Night Hunting Introduction Guide
Night hunting may be extremely fun and addictive but also the best time for certain games such as predators and any other night creature, however getting involved in this type of hunting requires some preparation, you can't just pick your gun and go out into the bushes in the middle of the night.
So, to succeed on night hunting and stay away from problems, it's important to know the basics before getting out there to have a lot of fun during a night hunting raid.
First thing is to be fully aware of regulations. Not all games may be hunt by night, so you need to know which animals may be hunt at night in the area you are scouting, otherwise, there's a real risk of law infringement and serious problems.
Usually, night hunting is allowed for species considered as pests like wild hogs and raccoons, as well predators such as coyotes and bobcats may be hunt at night in most states, but regulations may vary from county to county, so you must be sure to stay up to date with local regulations.
Once you are sure what can be hunt by night, the next thing to do is a daylight scout. Knowing the terrain properly remains paramount to keep you and your team members safe and to have success on your hunt.
Things change a lot between day and night, so before going out in the dark, it's mandatory to know the area as well as possible with daylight. Once you have scouted enough with good illumination, it's time to scout in the dark.
By doing this you will be 100% familiar with the terrain, being able to identify safe points, escape routes, stalking areas, and so on.
If it's the first time by night in a new area, it's a good idea to get accompanied by a local guide, this way you guarantee not only your safety but also increase your success rates.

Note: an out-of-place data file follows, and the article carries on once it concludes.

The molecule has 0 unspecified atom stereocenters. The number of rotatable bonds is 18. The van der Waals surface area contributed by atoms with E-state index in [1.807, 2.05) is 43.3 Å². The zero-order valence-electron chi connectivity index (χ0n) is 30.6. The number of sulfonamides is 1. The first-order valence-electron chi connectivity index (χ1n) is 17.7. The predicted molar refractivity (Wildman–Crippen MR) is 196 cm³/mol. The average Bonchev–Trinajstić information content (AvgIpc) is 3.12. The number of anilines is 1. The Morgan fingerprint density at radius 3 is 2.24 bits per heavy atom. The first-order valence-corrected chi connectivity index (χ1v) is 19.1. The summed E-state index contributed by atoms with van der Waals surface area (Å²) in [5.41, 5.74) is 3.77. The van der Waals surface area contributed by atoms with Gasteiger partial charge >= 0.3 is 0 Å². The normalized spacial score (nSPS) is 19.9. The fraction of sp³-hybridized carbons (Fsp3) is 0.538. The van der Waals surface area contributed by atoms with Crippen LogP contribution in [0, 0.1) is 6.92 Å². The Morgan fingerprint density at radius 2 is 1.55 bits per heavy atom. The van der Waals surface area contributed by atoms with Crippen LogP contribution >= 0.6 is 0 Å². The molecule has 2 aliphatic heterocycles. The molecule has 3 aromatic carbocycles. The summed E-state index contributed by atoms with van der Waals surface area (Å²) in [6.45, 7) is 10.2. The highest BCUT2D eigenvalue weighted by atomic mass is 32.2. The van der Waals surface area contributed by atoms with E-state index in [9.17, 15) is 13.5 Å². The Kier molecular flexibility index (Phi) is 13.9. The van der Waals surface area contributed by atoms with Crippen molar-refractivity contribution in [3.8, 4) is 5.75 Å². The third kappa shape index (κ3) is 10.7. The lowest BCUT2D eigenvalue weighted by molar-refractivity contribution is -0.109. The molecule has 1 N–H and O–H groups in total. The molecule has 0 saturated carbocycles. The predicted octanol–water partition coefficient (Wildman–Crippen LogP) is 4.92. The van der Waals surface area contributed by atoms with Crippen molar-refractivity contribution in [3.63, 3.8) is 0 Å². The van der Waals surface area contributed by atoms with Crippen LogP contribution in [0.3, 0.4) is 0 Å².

Now you are aware of regulations and know the terrain properly (or have a guide who does), it's time to choose a night vision device.
The most obvious and effective choice is using night goggles but it's also the most expensive option. Instead, you may use red or green night lights. Even when their performance is not as good as night vision, they are cheaper and if used properly, still gives you an edge by night.
Everything is ready! You know regulations, terrain and have chosen a night vision device, but there's still a detail to cover. Which technique will you use?
Night hunting techniques don't differ too much from daylight ones. You may use bait, stalk feeding areas, or use calls. Whichever you use, be sure to know what you are doing, otherwise failing rates will be enormous.
In this regard, it's important to be aware of bait hunting regulations since it's not allowed in all states. So before proceeding, be sure about local regulations on this matter.
As a final point, remember that at the night is very difficult to differentiate one species from the other unless you are using night goggles, so it's very important to double-check and be sure what you are shooting at because it's not a good idea to kill domestic or farm animals in the surroundings, or even worse another hunter or person walking around in the middle of the night because of any reason.